Sara had actually gone to AA when she was 23 and had given up drinking for about 6 months, so she knew AA existed, so she ended up going back to AA in Scotland and England.  She had stints of 6 months and 3 months sobriety and says that was some of the most joyous times of her travels.

[20:55] What do you think happened after those 6 most joyous months?

Sara says her headspace happened.  It told her she was cured and that she had evolved in those 6 months, and could drink moderately.

[21:45] So did you then make it back to Australia, is that where you got sober?          

In 2012 Sara returned to Australia.  Once back in Australia she pulled away from the pub crowd and was spending more time with just her friends or at home, so she was getting in less trouble but her drinking became more of a daily thing.  In the last couple of years alcohol was the only thing that would make her happy.

[25:10] Was there a rock bottom moment on January 15, 2019?  Tell us what it was like on January 16?

No, Sara was sick and tired of being sick and tired.  She says she started out on the pink cloud and that lasted about 2 months.  She went to an AA meeting on day 1 because she knew that the times she had the longest stretches of sobriety was when she was active in AA.  She is still active in AA.

[27:15] What was the first month like? What was different this time?

She said she was not running on fear but that there was a healthy fear there that reminded her she needed to do what she could.  Instead of looking for the differences at meetings she was looking for the similarities. She realized that she was not reaching her full potential when drinking alcohol.

[30:30] What’s on your bucket list in sobriety?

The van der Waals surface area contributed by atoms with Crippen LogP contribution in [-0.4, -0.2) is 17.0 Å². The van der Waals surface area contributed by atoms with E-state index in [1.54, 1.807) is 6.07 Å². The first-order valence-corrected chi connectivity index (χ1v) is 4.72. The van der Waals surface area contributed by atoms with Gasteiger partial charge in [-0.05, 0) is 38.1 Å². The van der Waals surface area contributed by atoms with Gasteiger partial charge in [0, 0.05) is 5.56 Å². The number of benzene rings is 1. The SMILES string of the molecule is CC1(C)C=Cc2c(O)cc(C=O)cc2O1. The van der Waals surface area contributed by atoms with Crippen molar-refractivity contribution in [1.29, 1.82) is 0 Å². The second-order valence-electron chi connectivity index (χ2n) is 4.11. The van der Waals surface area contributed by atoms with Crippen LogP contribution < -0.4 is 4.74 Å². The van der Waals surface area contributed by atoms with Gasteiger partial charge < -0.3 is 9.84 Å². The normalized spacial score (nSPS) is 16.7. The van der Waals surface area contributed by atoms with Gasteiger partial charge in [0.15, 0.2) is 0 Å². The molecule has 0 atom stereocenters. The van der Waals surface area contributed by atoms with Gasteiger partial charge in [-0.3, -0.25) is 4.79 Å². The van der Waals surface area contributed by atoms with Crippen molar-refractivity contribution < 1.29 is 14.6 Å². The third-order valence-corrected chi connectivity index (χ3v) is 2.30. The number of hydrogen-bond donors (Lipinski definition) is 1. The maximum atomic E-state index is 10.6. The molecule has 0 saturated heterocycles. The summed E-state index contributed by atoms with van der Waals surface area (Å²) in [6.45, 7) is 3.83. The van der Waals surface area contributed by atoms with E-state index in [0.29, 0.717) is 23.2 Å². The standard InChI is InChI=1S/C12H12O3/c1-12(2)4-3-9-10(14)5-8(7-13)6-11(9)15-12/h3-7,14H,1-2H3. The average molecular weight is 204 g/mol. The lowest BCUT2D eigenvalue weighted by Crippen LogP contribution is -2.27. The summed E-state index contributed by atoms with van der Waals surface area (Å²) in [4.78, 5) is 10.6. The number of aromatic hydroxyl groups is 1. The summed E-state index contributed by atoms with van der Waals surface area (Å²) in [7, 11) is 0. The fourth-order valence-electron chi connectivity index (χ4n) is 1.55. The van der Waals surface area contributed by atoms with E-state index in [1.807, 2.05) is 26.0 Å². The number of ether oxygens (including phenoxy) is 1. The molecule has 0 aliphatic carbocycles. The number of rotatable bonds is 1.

To become more of a dedicated student with her counseling.  She loves to dance and wants to get back into doing that.

[37:08] What results are you seeing from the communication between your adult self and your child self? 

Old beliefs are getting brought up and Sara is able to see why she responds in certain ways to certain triggers.  She is hyperaware of her triggers now and is addressing them.

[39:10] Why do you think you drank?

Sara’s says her parents met in rehab so she feels there is some genetics that come into play, along with some childhood trauma.  Alcohol helped her feel like she belonged.

[43:15] What are your thoughts on relapse? 

Sara feels that relapses are par for the course and her relapses taught her so much, she didn’t realize that at the time, but looking back now she recognizes it.

[44:43] Rapid Fire Round

  1. Worst memory from drinking?

The no memory memories.  The moment of dread and horror while trying to piece the night together.

  1. When was your oh-shit moment?

I was in Scotland and I was gifted a free week’s trip on a yacht.  I hadn’t been drinking for 6 months and I decided I would drink at sea.   The first 6 nights were fine…night 7 found her sneaking onto a cruise liner, stealing bottles of alcohol, getting caught, and waking up in a 90-year-old lady’s home but not knowing where she was.

  1. What’s your plan in sobriety moving forward?

I want to thrive and lead a joyous and fulfilling life.

  1. In regards to sobriety what’s the best advice you’ve received?

One day at a time.

  1. What parting piece of guidance can you give to listeners?

Get really honest with yourself, ask yourself, “how long have I been trying to moderate? And has it been working?”

  1. You might be an alcoholic if…

It’s 3 AM and your ex-boyfriend’s housemate finds you outside of the house, ¾ ways up a tree, and when he asks you what you are doing you say, “I’m being a ninja”, and you proceed to fall out of the tree onto the ground and laugh like a maniac.


 Upcoming retreats:

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Resources mentioned in this episode: